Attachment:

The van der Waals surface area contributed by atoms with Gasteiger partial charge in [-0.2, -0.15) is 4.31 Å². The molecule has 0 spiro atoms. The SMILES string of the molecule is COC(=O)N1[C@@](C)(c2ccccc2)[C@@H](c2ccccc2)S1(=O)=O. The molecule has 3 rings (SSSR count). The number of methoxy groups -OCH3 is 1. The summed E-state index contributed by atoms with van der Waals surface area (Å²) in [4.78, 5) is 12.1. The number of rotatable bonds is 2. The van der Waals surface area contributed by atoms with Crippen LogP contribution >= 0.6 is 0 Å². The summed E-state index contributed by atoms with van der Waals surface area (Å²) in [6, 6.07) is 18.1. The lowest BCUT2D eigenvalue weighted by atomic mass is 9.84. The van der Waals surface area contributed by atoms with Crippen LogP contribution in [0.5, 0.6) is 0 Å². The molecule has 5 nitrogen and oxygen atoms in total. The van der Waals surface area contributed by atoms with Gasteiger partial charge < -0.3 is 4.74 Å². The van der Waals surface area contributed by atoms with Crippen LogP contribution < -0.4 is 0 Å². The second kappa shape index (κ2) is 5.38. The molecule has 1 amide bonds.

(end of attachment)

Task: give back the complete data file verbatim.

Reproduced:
The van der Waals surface area contributed by atoms with Gasteiger partial charge in [-0.2, -0.15) is 4.31 Å². The molecule has 0 spiro atoms. The SMILES string of the molecule is COC(=O)N1[C@@](C)(c2ccccc2)[C@@H](c2ccccc2)S1(=O)=O. The molecule has 3 rings (SSSR count). The number of methoxy groups -OCH3 is 1. The summed E-state index contributed by atoms with van der Waals surface area (Å²) in [4.78, 5) is 12.1. The number of rotatable bonds is 2. The van der Waals surface area contributed by atoms with Crippen LogP contribution >= 0.6 is 0 Å². The summed E-state index contributed by atoms with van der Waals surface area (Å²) in [6, 6.07) is 18.1. The lowest BCUT2D eigenvalue weighted by atomic mass is 9.84. The van der Waals surface area contributed by atoms with Crippen LogP contribution in [0.5, 0.6) is 0 Å². The molecule has 5 nitrogen and oxygen atoms in total. The van der Waals surface area contributed by atoms with Gasteiger partial charge < -0.3 is 4.74 Å². The van der Waals surface area contributed by atoms with Crippen LogP contribution < -0.4 is 0 Å². The second kappa shape index (κ2) is 5.38. The molecule has 1 amide bonds.